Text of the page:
#onpoli newsletter: From sex to math, who decides what your kid is taught

Tackling a question many parents have asked: why are you teaching that to my kid?
By Eric Bombicino - Published on June 10, 2019
Protesters outside Queen's Park
Protesters gather outside Queen's Park, 2015 (Photo: Darren Calabrese/CP/cbc.ca)

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Hi, #onpoli people!

This week features our final podcast explainer of the season, by John Michael McGrath. But fear not: it won’t be our last episode!

We’re doing something a little different for that episode: we want to hear from you. Hosts Steve Paikin and John Michael McGrath will dig deep into our mailbag to answer questions and respond to comments. If you have anything you want to ask, please write to us at onpolitics@tvo.org.

And you can ask us anything! (And we mean that: anything.) Have a burning question from a previous episode? Or always wondered about one tiny detail about how Ontario politics work? Send us any and all questions. Bonus points if that question can stump our hosts and producers.

This week, John Michael takes on a question many parents have asked, and even protested about on the lawn of Queen’s Park: why are you teaching that to my kid?


Protesters gather outside Queen's Park, 2015 (Photo: Darren Calabrese/Canadian Press/cbc.ca)


From the nearly decade-long controversy over the sex-education curriculum to the criticism of so-called “discovery math” teaching techniques, what gets taught in schools, and how, has been a political hot potato at Queen’s Park.

But, as John Michael asks, why does the school curriculum get written at Queen’s Park in the first place?


It wasn’t always this way


Today, final word on what goes in the school curriculum — and what doesn’t — comes from the minister of education. But this wasn’t always the case. If you take a leap back to the middle of the last century, the provincial government’s role in the school curriculum was limited, and local school boards had much more control. Then, in the 1970s, a wave of education reforms saw hundreds of school boards collapsed into larger ones, and Queen’s Park took on a more active role.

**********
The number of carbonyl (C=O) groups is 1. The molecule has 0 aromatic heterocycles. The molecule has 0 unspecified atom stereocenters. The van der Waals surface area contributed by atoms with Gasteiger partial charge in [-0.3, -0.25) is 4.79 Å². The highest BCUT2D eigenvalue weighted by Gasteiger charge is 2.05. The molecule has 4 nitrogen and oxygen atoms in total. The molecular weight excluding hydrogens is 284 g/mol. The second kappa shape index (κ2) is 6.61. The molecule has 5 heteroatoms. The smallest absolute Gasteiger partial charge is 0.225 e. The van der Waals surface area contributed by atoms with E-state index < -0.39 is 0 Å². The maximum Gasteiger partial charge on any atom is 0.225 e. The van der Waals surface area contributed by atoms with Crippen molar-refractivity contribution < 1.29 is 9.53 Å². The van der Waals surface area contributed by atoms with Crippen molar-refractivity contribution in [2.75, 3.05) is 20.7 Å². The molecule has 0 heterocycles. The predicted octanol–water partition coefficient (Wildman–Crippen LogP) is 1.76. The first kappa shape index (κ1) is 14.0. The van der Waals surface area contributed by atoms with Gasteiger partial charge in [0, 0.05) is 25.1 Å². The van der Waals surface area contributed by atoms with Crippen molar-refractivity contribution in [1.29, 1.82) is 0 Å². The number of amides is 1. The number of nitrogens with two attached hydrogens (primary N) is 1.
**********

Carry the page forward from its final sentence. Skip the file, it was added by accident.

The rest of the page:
Yonge Street in Toronto, 1972 (Photo: City of Toronto Planning and Development Department/dailyhive.com)


Fast forward to the 1990s and, as John Michael says, “the province is in nearly total control over everything from funding to curriculum.” After decades of centralized authority, “have those reforms been a good thing?” he asks.


The curriculum should always be in draft form


In theory, major school curriculums should be revised on 10-year cycles, but Ontario’s sex-ed curriculum went nearly 15 years without an update. Until recently, its Indigenous curriculum hadn’t been changed in two decades.

“When the government eventually gets around to it,” John Michael says, “it can be a very lengthy process.” It goes through rounds of consultations with experts, researchers, teachers, and stakeholders.

In this episode, Charles Pascal, an internationally recognized education expert who has worked with a number of provincial governments, argues that curriculum shouldn’t be set in stone.

“Couldn't we put the word 'draft’ on every curriculum document that we release? Because a curriculum should always be in the process of changing,” he says.

“It’s in its use with real students and real teachers that we continue to find ways of making it better, improving it, improving the examples, clarifying outcomes.”

What would it mean for the curriculum to be in permanent draft form?

John Michael explores that and more in today’s episode. He takes a giant step back from the controversy that has surrounded school curriculum and explains who decides what gets taught, why it matters, and what a curriculum even is to begin with. Check it out!



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